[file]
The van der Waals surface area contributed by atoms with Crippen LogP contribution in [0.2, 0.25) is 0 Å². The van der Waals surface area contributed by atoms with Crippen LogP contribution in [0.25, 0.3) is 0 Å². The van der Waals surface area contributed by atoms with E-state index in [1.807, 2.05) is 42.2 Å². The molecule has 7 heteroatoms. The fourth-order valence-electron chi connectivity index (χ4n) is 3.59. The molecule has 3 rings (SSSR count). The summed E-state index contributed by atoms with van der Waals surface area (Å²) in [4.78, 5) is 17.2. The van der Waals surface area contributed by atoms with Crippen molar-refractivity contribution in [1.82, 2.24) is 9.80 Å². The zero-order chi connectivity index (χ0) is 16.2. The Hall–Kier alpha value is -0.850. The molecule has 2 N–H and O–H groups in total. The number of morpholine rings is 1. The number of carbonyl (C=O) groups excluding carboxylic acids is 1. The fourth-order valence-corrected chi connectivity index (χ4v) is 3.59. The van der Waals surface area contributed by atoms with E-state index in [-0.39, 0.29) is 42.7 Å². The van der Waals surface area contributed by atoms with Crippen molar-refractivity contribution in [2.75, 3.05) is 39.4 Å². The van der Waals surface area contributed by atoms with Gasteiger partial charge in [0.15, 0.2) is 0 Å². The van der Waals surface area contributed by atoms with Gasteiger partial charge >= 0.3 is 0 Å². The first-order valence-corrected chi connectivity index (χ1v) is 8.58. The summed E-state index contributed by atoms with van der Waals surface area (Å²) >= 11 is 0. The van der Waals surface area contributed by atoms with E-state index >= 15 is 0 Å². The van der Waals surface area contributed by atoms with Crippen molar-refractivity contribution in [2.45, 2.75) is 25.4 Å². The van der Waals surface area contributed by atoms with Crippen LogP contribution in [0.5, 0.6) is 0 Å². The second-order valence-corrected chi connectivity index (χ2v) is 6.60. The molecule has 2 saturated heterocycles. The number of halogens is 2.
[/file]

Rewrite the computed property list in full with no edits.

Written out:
The van der Waals surface area contributed by atoms with Crippen LogP contribution in [0.2, 0.25) is 0 Å². The van der Waals surface area contributed by atoms with Crippen LogP contribution in [0.25, 0.3) is 0 Å². The van der Waals surface area contributed by atoms with E-state index in [1.807, 2.05) is 42.2 Å². The molecule has 7 heteroatoms. The fourth-order valence-electron chi connectivity index (χ4n) is 3.59. The molecule has 3 rings (SSSR count). The summed E-state index contributed by atoms with van der Waals surface area (Å²) in [4.78, 5) is 17.2. The van der Waals surface area contributed by atoms with Crippen molar-refractivity contribution in [1.82, 2.24) is 9.80 Å². The zero-order chi connectivity index (χ0) is 16.2. The Hall–Kier alpha value is -0.850. The molecule has 2 N–H and O–H groups in total. The number of morpholine rings is 1. The number of carbonyl (C=O) groups excluding carboxylic acids is 1. The fourth-order valence-corrected chi connectivity index (χ4v) is 3.59. The van der Waals surface area contributed by atoms with E-state index in [-0.39, 0.29) is 42.7 Å². The van der Waals surface area contributed by atoms with Crippen molar-refractivity contribution in [2.75, 3.05) is 39.4 Å². The van der Waals surface area contributed by atoms with Gasteiger partial charge in [0.15, 0.2) is 0 Å². The van der Waals surface area contributed by atoms with Gasteiger partial charge >= 0.3 is 0 Å². The first-order valence-corrected chi connectivity index (χ1v) is 8.58. The summed E-state index contributed by atoms with van der Waals surface area (Å²) >= 11 is 0. The van der Waals surface area contributed by atoms with E-state index >= 15 is 0 Å². The van der Waals surface area contributed by atoms with Crippen molar-refractivity contribution in [2.45, 2.75) is 25.4 Å². The van der Waals surface area contributed by atoms with Crippen LogP contribution in [0.5, 0.6) is 0 Å². The second-order valence-corrected chi connectivity index (χ2v) is 6.60. The molecule has 2 saturated heterocycles. The number of halogens is 2.